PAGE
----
Nigel HC

 

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well put Nigel, i wonder how many people read this and didn't know about palm oil?    Bangs a bit bigger drum if you ask me

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Palm oil and it's producers are accused of some very sharp practices. There has been evidence reported on R4 of companies paying for great apes to be killed and buried as they are prohibited from disturbing them and it is more convenient if they "are not there". 

The peat issue is a double edged one. Many of these plants have specifically evolved to grow in peat soils so to some extent it is their natural medium. I have tried peat substitutes and coir but with variable success.

i would love to try the fine bark that Tim is trailing but don't want a cubic metre of the stuff. Perhaps the society can buy a bulk order and re-sell it in smaller packs?

Cheers

Steve

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On ‎09‎/‎04‎/‎2017 at 8:00 PM, ada said:

i wouldn't use coir if they gave the stuff away,bring on brexit

Great point, and so eloquently put!

On a more serious note, in future, please do try to control your impulses to broadcast your moronic political views.

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Thanks for that Greg,we all know where you stand too now,along with all the other brain washed sheep!

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Come on guys. I respect all views but it's getting a bit close to the bone. ☹️

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Hi

I agree.  This is not the place for politics.

Neither is it the place to insult members who may have different views to your own.  Please play nicely.

cheers

Dennis
A hypocritical, condescending,brain washed sheep and guardian reader (I'll admit to the latter)

 

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I always play nicely,call a spade a space and believe in commonsense and free speech

ada

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Damn those pesky leading economists, elite scientists, university professors and political commentators with their cogent, fact-based arguments and sharp analysis! These enemies of the people have robbed me of my critical faculties! In future, I shall demonstrate my independence of thought by forming my opinions on the basis of instructions issued in the editorials of the Sun and the Daily Mail.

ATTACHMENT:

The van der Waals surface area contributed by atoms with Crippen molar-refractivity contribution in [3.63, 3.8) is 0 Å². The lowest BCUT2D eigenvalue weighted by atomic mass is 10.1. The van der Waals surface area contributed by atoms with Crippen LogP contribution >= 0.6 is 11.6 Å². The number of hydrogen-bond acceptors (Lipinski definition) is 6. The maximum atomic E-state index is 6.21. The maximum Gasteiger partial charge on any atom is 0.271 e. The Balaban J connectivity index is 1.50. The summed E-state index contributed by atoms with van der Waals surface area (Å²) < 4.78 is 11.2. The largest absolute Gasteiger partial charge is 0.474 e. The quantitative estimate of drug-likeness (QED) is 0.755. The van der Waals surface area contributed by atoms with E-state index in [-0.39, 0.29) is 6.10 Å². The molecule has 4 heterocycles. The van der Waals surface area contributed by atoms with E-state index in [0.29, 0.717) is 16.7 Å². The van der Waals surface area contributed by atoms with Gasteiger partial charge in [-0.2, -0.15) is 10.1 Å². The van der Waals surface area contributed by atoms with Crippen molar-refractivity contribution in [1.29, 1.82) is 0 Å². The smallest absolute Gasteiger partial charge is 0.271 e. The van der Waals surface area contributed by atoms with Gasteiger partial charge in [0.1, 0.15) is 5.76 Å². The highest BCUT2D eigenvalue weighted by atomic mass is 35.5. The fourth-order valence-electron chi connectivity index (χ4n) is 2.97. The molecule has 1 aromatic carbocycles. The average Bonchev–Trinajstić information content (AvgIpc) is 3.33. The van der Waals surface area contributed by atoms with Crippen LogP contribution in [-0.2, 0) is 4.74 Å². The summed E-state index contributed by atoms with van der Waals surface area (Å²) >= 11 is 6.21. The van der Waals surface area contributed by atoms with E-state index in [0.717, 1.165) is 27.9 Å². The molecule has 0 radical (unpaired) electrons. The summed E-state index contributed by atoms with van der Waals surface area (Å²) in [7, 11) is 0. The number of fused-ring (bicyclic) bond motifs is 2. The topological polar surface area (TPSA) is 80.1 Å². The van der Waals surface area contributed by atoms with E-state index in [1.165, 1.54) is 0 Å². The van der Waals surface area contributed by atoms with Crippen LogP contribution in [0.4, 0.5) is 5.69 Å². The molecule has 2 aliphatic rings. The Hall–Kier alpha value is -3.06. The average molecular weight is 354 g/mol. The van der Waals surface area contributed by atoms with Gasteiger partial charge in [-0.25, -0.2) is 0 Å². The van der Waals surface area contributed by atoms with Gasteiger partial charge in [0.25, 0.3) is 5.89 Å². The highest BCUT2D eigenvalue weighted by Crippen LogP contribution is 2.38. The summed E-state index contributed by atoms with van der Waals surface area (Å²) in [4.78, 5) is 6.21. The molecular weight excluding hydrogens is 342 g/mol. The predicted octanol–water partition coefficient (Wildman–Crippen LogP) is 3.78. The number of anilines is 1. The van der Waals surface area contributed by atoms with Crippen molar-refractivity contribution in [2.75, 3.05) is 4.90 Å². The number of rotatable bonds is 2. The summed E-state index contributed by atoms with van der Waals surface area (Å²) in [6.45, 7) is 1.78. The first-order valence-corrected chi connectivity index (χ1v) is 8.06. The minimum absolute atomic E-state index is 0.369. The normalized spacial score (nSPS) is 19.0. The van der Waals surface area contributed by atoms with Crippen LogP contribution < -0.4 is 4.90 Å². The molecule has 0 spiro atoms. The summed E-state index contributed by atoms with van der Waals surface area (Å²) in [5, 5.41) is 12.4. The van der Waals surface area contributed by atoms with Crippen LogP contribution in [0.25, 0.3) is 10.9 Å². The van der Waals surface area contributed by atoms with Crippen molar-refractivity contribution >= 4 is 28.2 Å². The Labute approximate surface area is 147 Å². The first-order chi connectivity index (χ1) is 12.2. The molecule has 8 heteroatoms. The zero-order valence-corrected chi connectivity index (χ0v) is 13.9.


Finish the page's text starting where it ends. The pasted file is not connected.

As per the peat argument, I am certainly no expert (heaven forbid) on the environmental regulations relating to peat, but my understanding is that the domestic measures go further in this respect than required by EU law (although I stand corrected if I am mistaken). Thus, I am not entirely sure how ‘bringing on Brexit’ will assist the situation in respect of the availability of peat for horticulture, unless, of course, you envisage that our departure from the EU will lead to the immediate repeal of all laws relating to environmental protection and permit the unfettered destruction of endangered habitats that Tea Party politicians only contemplate in their wildest dreams.

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Getting back to peat for the moment, most of the trials that seem to have been done seem to be with sarracenia, which frankly are pretty easy to grow, i have self sown sarracenia seeds coming up in my strawberry tub for example.  

How many trials have been done with sundews, nepenthes and other genera?

 

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Heres a quote from a Disa nursery,

"We do use peat as a growing media. We have tried other composts over the years and have not found them satisfactory. Experimenting continues but if we lose peat it is probable that this amazing collection of Disas will be lost."

 

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As it turns, we are more likely to ban peat use after leaving the EU.  If we stayed in the EU, a ban on peat might have run foul of the EU anti-competition laws.

"An England-only ban on peat would not be possible under EU law, Defra's peat-reduction task force chair Dr Alan Knight has acknowledged."

 

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it all depends on how open or closed your mind is to this debate.  

You can google peat ban and read pro's and cons for both sides,it just depends on which article you want to believe and who added up the figures.

You can make the figures say anything and you don't have to believe everything you read.

i don't read newspapers anymore and have never read the sun,even though most southerners think we all do in our flat caps.

ada